‘Stop the veneration of war criminals at Radboud University’
OPINION - Former Prime Minister and Professor at the Catholic University of Nijmegen Louis Beel was ultimately responsible for ‘extreme violence’ and ‘war crimes’ during the Indonesian National Revolution. High time to rename the Beel room in Huize Heyendael and remove Louis Beel’s portrait from the Grotius building, says Professor of Mathematical Physics Klaas Landsman.
In the press conference of 17 February on the results of the investigation carried out by the NIOD Institute for War, Holocaust and Genocide Studies, the Royal Netherlands Institute of Southeast Asian and Caribbean Studies (KITLV), and the Netherlands Institute of Military History (NIMH) into Independence, decolonisation, violence, and war in Indonesia, 1945-1950, the term ‘extreme violence’ played a central role. As the morning progressed, it increasingly became clear that this was a way to avoid the legally better substantiated and more compelling term ‘war crimes’, despite the fact that what was referred to were endless torture sessions, summary and unlawful executions of both prisoners and entirely innocent civilians, all the way to My Lai-like raids on Kampongs, resulting in at least one hundred thousand casualties.
Holding the ‘army as an institution’ accountable for this violence eliminated the need to point to any particular individual as a war criminal. In his first reaction, on that same day, Prime Minister Rutte also seemed to struggle with this concept, although he did take a first step by holding the ‘authorities of the time’ accountable for this extreme violence. On Sunday 20 February, Frank van Vree, who led the investigation on behalf of the NIOD, stated in the Radio NPO1 programme OVT that it would have been better if people had used the term ‘war crimes’. A statement which made the evening news.
In his excellent book Revolusi (2020), in which he already anticipated much of the work of the NIOD and Co., David van Reybrouck is not afraid to name names (on p. 471): the highest officials responsible for the Dutch war crimes were General Simon Spoor, Attorney General Henk Felderhof of the Supreme Court for the Dutch East Indies, Lieutenant-Governor-General Huib van Mook, and, at the highest political level, Louis Beel, Prime Minister from 1946 to 1948. Beel’s role in the Dutch policy was anything but abstract or distant; in August 1948, he even relocated as High Representative of the Crown in the Dutch East Indies to Batavia and was known among other things as the central driver behind the ‘Second Police Action’. What’s more, both Beel and his successor Drees are held responsible for the staggering fact that, following the transfer of sovereignty in 1949, it was not the Netherlands but the long exploited and enslaved Indonesia that was forced to pay its coloniser a compensation equivalent to €15 billion at the current purchasing power.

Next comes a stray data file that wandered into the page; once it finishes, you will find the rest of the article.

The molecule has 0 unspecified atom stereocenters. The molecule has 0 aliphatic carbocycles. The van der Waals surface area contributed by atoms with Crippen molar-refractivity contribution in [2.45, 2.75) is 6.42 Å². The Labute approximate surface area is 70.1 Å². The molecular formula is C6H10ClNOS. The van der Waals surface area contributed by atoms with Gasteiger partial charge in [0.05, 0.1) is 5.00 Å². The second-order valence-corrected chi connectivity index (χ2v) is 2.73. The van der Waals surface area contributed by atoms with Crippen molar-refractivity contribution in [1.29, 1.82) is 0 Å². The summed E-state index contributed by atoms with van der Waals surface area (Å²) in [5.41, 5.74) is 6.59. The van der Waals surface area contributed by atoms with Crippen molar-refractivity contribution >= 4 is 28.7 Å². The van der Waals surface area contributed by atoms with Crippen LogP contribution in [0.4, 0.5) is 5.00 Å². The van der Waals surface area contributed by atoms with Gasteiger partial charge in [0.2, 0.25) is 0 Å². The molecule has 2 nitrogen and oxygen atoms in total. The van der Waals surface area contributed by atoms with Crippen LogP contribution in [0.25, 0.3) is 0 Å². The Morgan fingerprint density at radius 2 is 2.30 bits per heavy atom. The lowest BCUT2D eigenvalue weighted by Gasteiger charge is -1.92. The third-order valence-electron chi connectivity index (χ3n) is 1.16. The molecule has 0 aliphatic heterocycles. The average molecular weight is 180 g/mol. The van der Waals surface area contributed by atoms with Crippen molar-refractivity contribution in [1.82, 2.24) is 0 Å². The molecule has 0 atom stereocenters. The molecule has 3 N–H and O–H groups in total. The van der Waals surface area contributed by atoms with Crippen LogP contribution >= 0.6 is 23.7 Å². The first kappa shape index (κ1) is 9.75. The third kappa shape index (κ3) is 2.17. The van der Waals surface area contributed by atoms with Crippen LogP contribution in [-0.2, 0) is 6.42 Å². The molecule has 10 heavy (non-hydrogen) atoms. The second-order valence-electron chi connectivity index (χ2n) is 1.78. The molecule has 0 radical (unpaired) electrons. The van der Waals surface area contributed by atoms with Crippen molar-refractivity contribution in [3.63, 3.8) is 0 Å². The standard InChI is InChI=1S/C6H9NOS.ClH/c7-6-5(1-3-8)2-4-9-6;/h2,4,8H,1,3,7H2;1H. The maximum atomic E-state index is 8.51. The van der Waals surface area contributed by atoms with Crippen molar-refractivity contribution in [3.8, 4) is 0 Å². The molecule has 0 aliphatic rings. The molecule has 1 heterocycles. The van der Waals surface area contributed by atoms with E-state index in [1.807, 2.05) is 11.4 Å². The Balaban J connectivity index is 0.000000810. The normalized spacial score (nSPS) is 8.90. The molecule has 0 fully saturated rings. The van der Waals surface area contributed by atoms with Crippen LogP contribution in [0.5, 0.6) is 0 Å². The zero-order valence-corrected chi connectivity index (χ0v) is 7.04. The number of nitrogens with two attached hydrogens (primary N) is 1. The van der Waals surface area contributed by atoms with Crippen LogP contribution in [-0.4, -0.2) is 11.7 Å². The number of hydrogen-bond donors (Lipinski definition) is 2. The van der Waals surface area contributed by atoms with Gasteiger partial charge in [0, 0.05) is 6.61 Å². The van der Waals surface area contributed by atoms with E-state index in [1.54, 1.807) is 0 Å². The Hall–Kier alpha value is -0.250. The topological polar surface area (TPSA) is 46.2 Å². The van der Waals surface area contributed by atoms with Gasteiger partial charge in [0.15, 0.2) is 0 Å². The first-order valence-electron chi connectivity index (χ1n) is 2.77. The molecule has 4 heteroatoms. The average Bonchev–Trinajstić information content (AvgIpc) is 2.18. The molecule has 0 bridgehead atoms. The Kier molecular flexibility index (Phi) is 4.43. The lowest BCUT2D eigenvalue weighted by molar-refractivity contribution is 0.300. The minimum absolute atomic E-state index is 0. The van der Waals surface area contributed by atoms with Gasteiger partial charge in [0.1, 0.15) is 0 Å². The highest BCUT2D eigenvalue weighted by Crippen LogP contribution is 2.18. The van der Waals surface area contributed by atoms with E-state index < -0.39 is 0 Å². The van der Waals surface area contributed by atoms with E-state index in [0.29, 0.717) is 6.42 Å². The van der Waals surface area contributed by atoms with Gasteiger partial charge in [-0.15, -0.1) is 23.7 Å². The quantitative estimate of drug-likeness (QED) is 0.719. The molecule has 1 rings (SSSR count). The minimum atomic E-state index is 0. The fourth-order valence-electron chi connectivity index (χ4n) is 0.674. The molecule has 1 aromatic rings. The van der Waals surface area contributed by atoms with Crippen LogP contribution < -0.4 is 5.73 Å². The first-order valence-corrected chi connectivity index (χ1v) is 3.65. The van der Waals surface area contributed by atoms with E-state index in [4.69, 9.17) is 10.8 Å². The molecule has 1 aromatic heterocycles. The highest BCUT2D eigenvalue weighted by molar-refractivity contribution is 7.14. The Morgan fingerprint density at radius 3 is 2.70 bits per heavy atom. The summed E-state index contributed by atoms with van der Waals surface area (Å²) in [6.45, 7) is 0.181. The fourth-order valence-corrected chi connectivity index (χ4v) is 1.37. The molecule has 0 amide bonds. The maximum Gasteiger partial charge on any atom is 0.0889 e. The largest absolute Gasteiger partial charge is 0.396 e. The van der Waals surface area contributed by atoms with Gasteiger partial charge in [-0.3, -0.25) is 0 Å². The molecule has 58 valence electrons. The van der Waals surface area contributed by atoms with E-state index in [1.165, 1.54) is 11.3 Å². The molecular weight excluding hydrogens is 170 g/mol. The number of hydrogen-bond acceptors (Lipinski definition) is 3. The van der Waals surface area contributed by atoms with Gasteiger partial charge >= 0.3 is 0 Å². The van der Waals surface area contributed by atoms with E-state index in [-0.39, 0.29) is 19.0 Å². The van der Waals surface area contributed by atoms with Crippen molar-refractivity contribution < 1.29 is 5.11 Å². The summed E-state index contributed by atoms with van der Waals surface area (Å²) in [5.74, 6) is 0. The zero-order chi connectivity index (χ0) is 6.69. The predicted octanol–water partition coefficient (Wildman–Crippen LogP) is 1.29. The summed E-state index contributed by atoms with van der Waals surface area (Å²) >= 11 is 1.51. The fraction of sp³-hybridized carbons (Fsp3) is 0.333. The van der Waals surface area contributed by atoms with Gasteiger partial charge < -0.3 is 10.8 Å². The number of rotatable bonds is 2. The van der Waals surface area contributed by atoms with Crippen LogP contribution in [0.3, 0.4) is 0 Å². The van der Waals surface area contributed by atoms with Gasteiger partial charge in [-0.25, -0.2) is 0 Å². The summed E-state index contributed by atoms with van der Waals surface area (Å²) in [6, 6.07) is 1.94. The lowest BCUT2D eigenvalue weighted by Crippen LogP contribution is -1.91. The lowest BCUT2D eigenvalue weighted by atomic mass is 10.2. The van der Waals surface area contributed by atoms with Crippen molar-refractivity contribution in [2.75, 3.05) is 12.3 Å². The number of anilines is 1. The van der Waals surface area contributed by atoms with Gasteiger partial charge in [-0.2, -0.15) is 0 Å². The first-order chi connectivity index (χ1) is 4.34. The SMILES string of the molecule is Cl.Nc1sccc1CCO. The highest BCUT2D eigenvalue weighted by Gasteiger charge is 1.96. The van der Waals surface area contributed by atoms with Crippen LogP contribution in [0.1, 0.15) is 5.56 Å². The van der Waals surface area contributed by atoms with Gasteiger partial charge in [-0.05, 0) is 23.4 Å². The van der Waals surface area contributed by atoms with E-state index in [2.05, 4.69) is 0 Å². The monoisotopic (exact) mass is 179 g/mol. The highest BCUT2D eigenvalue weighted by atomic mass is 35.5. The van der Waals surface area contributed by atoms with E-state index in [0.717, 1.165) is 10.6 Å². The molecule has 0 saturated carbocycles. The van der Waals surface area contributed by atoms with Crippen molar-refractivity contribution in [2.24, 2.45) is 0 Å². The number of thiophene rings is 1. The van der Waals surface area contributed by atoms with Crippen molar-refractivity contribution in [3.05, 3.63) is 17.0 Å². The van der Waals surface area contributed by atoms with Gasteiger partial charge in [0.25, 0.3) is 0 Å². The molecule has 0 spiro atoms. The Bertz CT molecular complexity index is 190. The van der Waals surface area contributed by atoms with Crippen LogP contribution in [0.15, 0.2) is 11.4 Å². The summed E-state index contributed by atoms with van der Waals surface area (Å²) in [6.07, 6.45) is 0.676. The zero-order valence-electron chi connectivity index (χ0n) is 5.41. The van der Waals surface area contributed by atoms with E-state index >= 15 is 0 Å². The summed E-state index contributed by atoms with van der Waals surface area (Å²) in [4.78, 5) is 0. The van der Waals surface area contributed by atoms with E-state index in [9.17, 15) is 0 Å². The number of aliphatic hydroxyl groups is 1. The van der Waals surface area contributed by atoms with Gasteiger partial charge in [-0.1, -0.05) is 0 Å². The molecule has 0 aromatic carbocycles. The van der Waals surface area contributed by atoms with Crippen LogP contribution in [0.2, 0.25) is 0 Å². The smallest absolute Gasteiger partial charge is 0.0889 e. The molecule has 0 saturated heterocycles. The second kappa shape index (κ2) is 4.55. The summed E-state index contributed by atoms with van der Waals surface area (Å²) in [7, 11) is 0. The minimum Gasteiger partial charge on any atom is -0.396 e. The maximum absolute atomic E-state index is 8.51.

Minister of State
It is partially a legal and partially a semantic question whether we can refer to these four men (and with them undoubtedly others) as war criminals; the investigation has in any case made it clear that they ‘condoned, concealed, and promoted’ the ‘extreme violence’ (read: the Dutch war crimes), and made sure the perpetrators suffered little to no punishment. Even though the violence was kept away from the administrators, thanks to filtering in the communications, strengthened by ‘colonial dissociation’, they clearly knew what was going on. In an email, Frank van Vree confirmed upon request that Beel ‘was to a very large extent responsible for the extreme violence.’